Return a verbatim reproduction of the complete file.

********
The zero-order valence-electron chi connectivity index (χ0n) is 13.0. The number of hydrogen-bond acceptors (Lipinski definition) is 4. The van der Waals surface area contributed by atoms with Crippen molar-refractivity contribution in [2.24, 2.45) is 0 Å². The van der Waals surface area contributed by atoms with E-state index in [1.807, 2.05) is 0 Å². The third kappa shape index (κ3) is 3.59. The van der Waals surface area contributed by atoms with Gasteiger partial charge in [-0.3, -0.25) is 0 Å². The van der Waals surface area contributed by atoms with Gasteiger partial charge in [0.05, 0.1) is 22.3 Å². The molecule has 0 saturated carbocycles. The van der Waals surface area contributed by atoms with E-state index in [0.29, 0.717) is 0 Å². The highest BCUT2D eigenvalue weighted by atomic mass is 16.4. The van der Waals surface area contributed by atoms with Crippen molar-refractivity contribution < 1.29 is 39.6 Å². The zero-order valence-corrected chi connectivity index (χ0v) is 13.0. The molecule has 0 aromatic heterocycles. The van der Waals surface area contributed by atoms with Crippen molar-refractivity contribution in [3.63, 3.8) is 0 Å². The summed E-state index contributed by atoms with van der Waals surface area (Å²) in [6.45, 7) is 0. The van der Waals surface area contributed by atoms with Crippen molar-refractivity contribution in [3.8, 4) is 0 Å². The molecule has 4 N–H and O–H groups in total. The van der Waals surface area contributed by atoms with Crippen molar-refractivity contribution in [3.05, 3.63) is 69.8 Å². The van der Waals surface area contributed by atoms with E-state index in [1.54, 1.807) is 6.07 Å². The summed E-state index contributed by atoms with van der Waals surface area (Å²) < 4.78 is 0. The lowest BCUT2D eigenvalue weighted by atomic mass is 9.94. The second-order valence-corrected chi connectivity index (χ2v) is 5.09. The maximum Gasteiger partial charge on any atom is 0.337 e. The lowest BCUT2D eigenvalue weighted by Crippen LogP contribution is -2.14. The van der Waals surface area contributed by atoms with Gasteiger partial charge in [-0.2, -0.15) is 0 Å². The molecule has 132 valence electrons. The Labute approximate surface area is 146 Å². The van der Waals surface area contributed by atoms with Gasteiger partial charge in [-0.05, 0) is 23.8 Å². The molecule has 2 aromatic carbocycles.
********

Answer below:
The zero-order valence-electron chi connectivity index (χ0n) is 13.0. The number of hydrogen-bond acceptors (Lipinski definition) is 4. The van der Waals surface area contributed by atoms with Crippen molar-refractivity contribution in [2.24, 2.45) is 0 Å². The van der Waals surface area contributed by atoms with E-state index in [1.807, 2.05) is 0 Å². The third kappa shape index (κ3) is 3.59. The van der Waals surface area contributed by atoms with Gasteiger partial charge in [-0.3, -0.25) is 0 Å². The van der Waals surface area contributed by atoms with Gasteiger partial charge in [0.05, 0.1) is 22.3 Å². The molecule has 0 saturated carbocycles. The van der Waals surface area contributed by atoms with E-state index in [0.29, 0.717) is 0 Å². The highest BCUT2D eigenvalue weighted by atomic mass is 16.4. The van der Waals surface area contributed by atoms with Crippen molar-refractivity contribution < 1.29 is 39.6 Å². The zero-order valence-corrected chi connectivity index (χ0v) is 13.0. The molecule has 0 aromatic heterocycles. The van der Waals surface area contributed by atoms with Crippen molar-refractivity contribution in [3.63, 3.8) is 0 Å². The summed E-state index contributed by atoms with van der Waals surface area (Å²) in [6.45, 7) is 0. The van der Waals surface area contributed by atoms with Crippen molar-refractivity contribution in [3.8, 4) is 0 Å². The molecule has 4 N–H and O–H groups in total. The van der Waals surface area contributed by atoms with Crippen molar-refractivity contribution in [3.05, 3.63) is 69.8 Å². The van der Waals surface area contributed by atoms with E-state index in [1.54, 1.807) is 6.07 Å². The summed E-state index contributed by atoms with van der Waals surface area (Å²) < 4.78 is 0. The lowest BCUT2D eigenvalue weighted by atomic mass is 9.94. The second-order valence-corrected chi connectivity index (χ2v) is 5.09. The maximum Gasteiger partial charge on any atom is 0.337 e. The lowest BCUT2D eigenvalue weighted by Crippen LogP contribution is -2.14. The van der Waals surface area contributed by atoms with Gasteiger partial charge in [-0.2, -0.15) is 0 Å². The molecule has 132 valence electrons. The Labute approximate surface area is 146 Å². The van der Waals surface area contributed by atoms with Gasteiger partial charge in [-0.05, 0) is 23.8 Å². The molecule has 2 aromatic carbocycles.